Bosch has claimed that it has made a major breakthrough in diesel technology, which could put an end to the ‘death of diesel’ debate.
The new technology promises to reduce nitrogen oxide emissions to ‘unprecedented’ levels in diesel cars.
According to the technology firm, the technology will enable vehicle manufacturers to reduce emissions of nitrogen oxides (NOx) so drastically that they will comply with future limits, without the need for any additional technology.
European legislation introduced in 2017 dictated that no new passenger car can emit more than 168 milligrams of NOx per kilometre.
This limit will be reduced to 120 milligrams by 2020, in a further push to remove dirty diesel cars from the road.
However, Bosch claims the new diesel technology can achieve as little as 13 milligrams of NOx in standard legally-compliant RDE cycles.
Average reading for tests of cars using the technology in urban conditions, usually rated as the worst for NOx, came out around 40 milligrams per kilometre.
Bosch’s new technology optimises thermal management of exhaust temperatures, which slashes nitrogen oxide emissions.
Particulate filters and catalytic convertors need to be hot to work efficiently, which is not possible in a number of driving conditions, so being able to control the temperature could dramatically slash emissions.
Dr Volkmar Denner, CEO of Bosch said: “There’s a future for diesel. Today, we want to put a stop, once and for all, to the debate about the demise of diesel technology.
“Bosch is pushing the boundaries of what is technically feasible.
“Equipped with the latest Bosch technology, diesel vehicles will be classed as low-emission vehicles and yet remain affordable.”
Tests complying with the stricter new RDE (real driving emissions) standards, saw the emissions from cars equipped with the new technology come in significantly lower than current limits, claims Bosch.
The Bosch CEO also called for greater transparency with regard to measuring fuel consumption, recommending measurement under real conditions on the road in the future.
“This would create a system comparable to the one used for measuring CO2 emissions. “That means greater transparency for the consumer and more focused climate action,” Denner said.
Moreover, any assessment of CO2 emissions should extend significantly further than the fuel tank or the battery: “We need a transparent assessment of the overall CO2 emissions produced by road traffic, including not only the emissions of the vehicles themselves but also the emissions caused by the production of the fuel or electricity used to power them,” Denner said.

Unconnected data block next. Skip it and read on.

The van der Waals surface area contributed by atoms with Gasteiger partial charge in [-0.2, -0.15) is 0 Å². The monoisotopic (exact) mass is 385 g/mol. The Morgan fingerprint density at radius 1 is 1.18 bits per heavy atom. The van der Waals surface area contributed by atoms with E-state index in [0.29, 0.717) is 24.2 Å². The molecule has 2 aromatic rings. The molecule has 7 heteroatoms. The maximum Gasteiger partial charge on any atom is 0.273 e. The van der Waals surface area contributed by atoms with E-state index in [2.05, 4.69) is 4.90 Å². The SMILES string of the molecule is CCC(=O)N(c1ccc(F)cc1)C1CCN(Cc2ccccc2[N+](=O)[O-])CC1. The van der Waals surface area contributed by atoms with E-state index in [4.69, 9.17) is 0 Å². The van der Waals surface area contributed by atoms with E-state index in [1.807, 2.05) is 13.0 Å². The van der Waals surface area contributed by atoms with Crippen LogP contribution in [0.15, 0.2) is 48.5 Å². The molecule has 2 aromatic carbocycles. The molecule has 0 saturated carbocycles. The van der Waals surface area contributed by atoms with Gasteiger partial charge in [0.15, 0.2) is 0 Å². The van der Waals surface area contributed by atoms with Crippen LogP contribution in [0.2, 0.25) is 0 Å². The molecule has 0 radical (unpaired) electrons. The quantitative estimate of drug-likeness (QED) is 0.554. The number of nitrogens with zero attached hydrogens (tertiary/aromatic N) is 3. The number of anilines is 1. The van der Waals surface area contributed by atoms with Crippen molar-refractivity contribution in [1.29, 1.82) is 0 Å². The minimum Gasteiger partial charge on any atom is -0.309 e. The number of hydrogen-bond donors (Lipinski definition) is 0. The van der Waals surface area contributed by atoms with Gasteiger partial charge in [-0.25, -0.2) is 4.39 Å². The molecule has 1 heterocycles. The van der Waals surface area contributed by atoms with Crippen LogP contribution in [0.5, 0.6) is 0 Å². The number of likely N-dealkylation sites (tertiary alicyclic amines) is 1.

Dr Volkmar Denner, CEO of Bosch said: “We firmly believe that the diesel engine will continue to play an important role in the options for future mobility.
“Until electromobility breaks through to the mass market, we will still need these highly efficient combustion engines.”
Claims from Bosch that a new technology could slash polluting NOx emissions from diesel vehicles have, however, been treated sceptically by environmental lawyers.
ClientEarth clean air lawyer Ugo Taddei said: “Manufacturers have had the technology to dramatically bring emissions down for a long time but it has not been implemented at scale and the cars on our roads are still polluting above and beyond legal limits. This situation needs to change – for people’s health, action is needed now.
“Authorities and industry have a duty to act urgently to clean up illegal air pollution and take the millions of over-polluting vehicles off our roads. That’s why there is an end date in sight in several countries for diesel and petrol vehicles and cities across Europe are being forced to put driving restrictions in place.
“Bosch’s new technology also doesn’t address the climate impacts of combustion engine vehicles. New figures released this week show that CO2 emissions from diesel vehicles have increased, making them virtually no better than petrol cars.
“We’ve not yet seen a combustion engine that’s clean for people’s health and the environment, and the car industry has shot itself in the foot when it comes to consumer trust. For diesel, it might just be too late.”